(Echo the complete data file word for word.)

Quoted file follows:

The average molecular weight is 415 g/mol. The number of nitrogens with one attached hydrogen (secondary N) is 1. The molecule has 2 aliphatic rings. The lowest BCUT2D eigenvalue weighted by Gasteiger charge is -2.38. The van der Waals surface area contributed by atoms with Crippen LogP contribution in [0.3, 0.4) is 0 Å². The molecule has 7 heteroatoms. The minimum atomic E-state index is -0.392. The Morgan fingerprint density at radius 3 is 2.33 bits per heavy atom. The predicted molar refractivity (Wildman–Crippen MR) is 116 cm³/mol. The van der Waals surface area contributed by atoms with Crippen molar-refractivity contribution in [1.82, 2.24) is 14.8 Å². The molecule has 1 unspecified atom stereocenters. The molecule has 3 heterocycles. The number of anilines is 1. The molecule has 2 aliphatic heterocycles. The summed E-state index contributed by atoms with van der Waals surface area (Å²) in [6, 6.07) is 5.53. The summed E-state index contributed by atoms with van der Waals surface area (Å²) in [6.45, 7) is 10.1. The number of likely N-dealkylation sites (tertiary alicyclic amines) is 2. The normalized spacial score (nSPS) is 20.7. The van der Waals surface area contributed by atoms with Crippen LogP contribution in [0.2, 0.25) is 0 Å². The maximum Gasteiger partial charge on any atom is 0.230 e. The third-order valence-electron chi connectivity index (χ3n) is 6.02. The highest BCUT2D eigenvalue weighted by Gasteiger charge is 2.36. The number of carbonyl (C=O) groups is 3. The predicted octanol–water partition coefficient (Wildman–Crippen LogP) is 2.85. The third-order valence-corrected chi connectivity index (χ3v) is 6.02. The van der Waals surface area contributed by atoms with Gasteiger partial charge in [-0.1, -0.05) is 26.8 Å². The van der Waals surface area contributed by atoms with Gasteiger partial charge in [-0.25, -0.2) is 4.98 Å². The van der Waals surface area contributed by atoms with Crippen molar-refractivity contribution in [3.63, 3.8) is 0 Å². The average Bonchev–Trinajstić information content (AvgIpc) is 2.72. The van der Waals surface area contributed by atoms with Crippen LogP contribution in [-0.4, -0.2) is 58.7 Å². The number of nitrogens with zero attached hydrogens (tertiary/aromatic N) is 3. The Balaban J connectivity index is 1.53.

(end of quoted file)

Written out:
The average molecular weight is 415 g/mol. The number of nitrogens with one attached hydrogen (secondary N) is 1. The molecule has 2 aliphatic rings. The lowest BCUT2D eigenvalue weighted by Gasteiger charge is -2.38. The van der Waals surface area contributed by atoms with Crippen LogP contribution in [0.3, 0.4) is 0 Å². The molecule has 7 heteroatoms. The minimum atomic E-state index is -0.392. The Morgan fingerprint density at radius 3 is 2.33 bits per heavy atom. The predicted molar refractivity (Wildman–Crippen MR) is 116 cm³/mol. The van der Waals surface area contributed by atoms with Crippen molar-refractivity contribution in [1.82, 2.24) is 14.8 Å². The molecule has 1 unspecified atom stereocenters. The molecule has 3 heterocycles. The number of anilines is 1. The molecule has 2 aliphatic heterocycles. The summed E-state index contributed by atoms with van der Waals surface area (Å²) in [6, 6.07) is 5.53. The summed E-state index contributed by atoms with van der Waals surface area (Å²) in [6.45, 7) is 10.1. The number of likely N-dealkylation sites (tertiary alicyclic amines) is 2. The normalized spacial score (nSPS) is 20.7. The van der Waals surface area contributed by atoms with Crippen LogP contribution in [0.2, 0.25) is 0 Å². The maximum Gasteiger partial charge on any atom is 0.230 e. The third-order valence-electron chi connectivity index (χ3n) is 6.02. The highest BCUT2D eigenvalue weighted by Gasteiger charge is 2.36. The number of carbonyl (C=O) groups is 3. The predicted octanol–water partition coefficient (Wildman–Crippen LogP) is 2.85. The third-order valence-corrected chi connectivity index (χ3v) is 6.02. The van der Waals surface area contributed by atoms with Gasteiger partial charge in [-0.1, -0.05) is 26.8 Å². The van der Waals surface area contributed by atoms with Gasteiger partial charge in [-0.25, -0.2) is 4.98 Å². The van der Waals surface area contributed by atoms with Crippen molar-refractivity contribution in [3.63, 3.8) is 0 Å². The average Bonchev–Trinajstić information content (AvgIpc) is 2.72. The van der Waals surface area contributed by atoms with Crippen LogP contribution in [-0.4, -0.2) is 58.7 Å². The number of nitrogens with zero attached hydrogens (tertiary/aromatic N) is 3. The Balaban J connectivity index is 1.53.